TIME

Sleep Helps You Remember Things If You’re a Mouse

That’s the technique that worked best for mice in an intriguing study on how sleep helps the brain to create and store memories

It’s hard to tell how much a mouse remembers, but by peering at the activity of nerve cells in animals’ brains while they sleep, researchers have found some clues. That’s how Wen-Biao Gan, a neuroscientist and physiologist at New York University, learned some interesting things about what happens when mice snooze.

By tagging nerves cells in their brains, Gan and his colleagues report in the journal Science that sleep is actually a very active time for the brain, in which connections between buzzing nerve cells are made in order to consolidate memories. The researchers had mice run on a rotating and accelerating rod, then allowed them to sleep. Some of the mice got to slumber undisturbed, while others were handled to keep them from getting quality sleep. The animals who slept undisturbed showed signs of new neural connections forming during just the first phases of sleep, known as non REM sleep.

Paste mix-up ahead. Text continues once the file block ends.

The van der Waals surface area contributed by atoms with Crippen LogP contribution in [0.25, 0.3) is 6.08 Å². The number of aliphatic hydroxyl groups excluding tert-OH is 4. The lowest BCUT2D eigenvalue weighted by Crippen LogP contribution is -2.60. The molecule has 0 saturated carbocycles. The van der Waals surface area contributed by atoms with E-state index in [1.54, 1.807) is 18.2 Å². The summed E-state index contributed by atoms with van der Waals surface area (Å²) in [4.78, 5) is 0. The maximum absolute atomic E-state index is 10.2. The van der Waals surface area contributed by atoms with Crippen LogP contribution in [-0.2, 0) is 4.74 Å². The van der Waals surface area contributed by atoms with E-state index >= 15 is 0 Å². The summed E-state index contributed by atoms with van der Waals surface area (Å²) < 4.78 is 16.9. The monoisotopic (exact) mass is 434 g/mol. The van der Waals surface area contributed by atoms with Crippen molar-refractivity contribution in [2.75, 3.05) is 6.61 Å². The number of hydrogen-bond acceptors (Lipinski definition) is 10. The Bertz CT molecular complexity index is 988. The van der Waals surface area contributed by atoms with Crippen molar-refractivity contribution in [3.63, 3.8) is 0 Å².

“My feeling is that sleep is important to the process of forming long term memory,” says Gan. During REM, not only are the same nerve connections that the mice made while they ran reactivated, but new connections were also made. When he blocked the reactivation of nerves, no new connections were made, suggesting that learning, or making long term memories, is a two part process in which sleep plays an important role.

How applicable are these findings to helping people? Hopefully some of same principles apply, says Gan, although more studies will be needed to confirm that. So don’t underestimate how much work your brain is doing while you catch some z’s. Most of what you remember could be thanks to getting a good night’s sleep.

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